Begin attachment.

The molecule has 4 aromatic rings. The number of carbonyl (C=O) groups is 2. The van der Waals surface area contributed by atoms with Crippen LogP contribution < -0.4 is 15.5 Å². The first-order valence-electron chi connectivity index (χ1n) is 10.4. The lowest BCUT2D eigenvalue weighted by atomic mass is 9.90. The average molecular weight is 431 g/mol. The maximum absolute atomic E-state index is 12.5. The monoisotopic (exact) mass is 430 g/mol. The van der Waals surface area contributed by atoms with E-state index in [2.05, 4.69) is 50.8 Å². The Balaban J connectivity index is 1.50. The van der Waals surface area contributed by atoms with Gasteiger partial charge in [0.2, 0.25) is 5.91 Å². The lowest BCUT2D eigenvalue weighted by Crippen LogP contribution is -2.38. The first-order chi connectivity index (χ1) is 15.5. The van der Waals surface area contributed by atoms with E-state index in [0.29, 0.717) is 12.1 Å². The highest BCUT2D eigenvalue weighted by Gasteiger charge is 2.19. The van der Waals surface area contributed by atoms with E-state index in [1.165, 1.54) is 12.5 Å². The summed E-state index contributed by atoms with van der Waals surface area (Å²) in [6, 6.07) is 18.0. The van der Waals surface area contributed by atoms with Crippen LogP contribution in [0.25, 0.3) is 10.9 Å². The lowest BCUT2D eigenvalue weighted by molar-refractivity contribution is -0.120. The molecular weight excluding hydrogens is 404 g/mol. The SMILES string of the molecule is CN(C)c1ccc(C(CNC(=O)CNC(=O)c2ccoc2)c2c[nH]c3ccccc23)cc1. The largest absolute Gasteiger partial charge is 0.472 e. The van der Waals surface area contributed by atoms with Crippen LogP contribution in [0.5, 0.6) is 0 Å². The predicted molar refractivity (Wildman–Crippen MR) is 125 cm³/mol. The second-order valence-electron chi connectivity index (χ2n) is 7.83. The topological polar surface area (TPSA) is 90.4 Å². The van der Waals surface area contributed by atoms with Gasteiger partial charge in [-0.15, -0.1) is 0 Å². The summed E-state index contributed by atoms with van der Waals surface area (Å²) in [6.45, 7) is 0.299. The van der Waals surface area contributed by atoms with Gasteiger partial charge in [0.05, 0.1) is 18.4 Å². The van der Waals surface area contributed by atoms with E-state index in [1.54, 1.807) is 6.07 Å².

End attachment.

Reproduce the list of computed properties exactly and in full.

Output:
The molecule has 4 aromatic rings. The number of carbonyl (C=O) groups is 2. The van der Waals surface area contributed by atoms with Crippen LogP contribution < -0.4 is 15.5 Å². The first-order valence-electron chi connectivity index (χ1n) is 10.4. The lowest BCUT2D eigenvalue weighted by atomic mass is 9.90. The average molecular weight is 431 g/mol. The maximum absolute atomic E-state index is 12.5. The monoisotopic (exact) mass is 430 g/mol. The van der Waals surface area contributed by atoms with E-state index in [2.05, 4.69) is 50.8 Å². The Balaban J connectivity index is 1.50. The van der Waals surface area contributed by atoms with Gasteiger partial charge in [0.2, 0.25) is 5.91 Å². The lowest BCUT2D eigenvalue weighted by Crippen LogP contribution is -2.38. The first-order chi connectivity index (χ1) is 15.5. The van der Waals surface area contributed by atoms with E-state index in [0.29, 0.717) is 12.1 Å². The highest BCUT2D eigenvalue weighted by Gasteiger charge is 2.19. The van der Waals surface area contributed by atoms with E-state index in [1.165, 1.54) is 12.5 Å². The summed E-state index contributed by atoms with van der Waals surface area (Å²) in [6, 6.07) is 18.0. The van der Waals surface area contributed by atoms with Crippen LogP contribution in [0.25, 0.3) is 10.9 Å². The lowest BCUT2D eigenvalue weighted by molar-refractivity contribution is -0.120. The molecular weight excluding hydrogens is 404 g/mol. The SMILES string of the molecule is CN(C)c1ccc(C(CNC(=O)CNC(=O)c2ccoc2)c2c[nH]c3ccccc23)cc1. The largest absolute Gasteiger partial charge is 0.472 e. The van der Waals surface area contributed by atoms with Crippen LogP contribution in [0.5, 0.6) is 0 Å². The predicted molar refractivity (Wildman–Crippen MR) is 125 cm³/mol. The second-order valence-electron chi connectivity index (χ2n) is 7.83. The topological polar surface area (TPSA) is 90.4 Å². The van der Waals surface area contributed by atoms with Gasteiger partial charge in [-0.15, -0.1) is 0 Å². The summed E-state index contributed by atoms with van der Waals surface area (Å²) in [6.45, 7) is 0.299. The van der Waals surface area contributed by atoms with Gasteiger partial charge in [0.05, 0.1) is 18.4 Å². The van der Waals surface area contributed by atoms with E-state index in [1.54, 1.807) is 6.07 Å².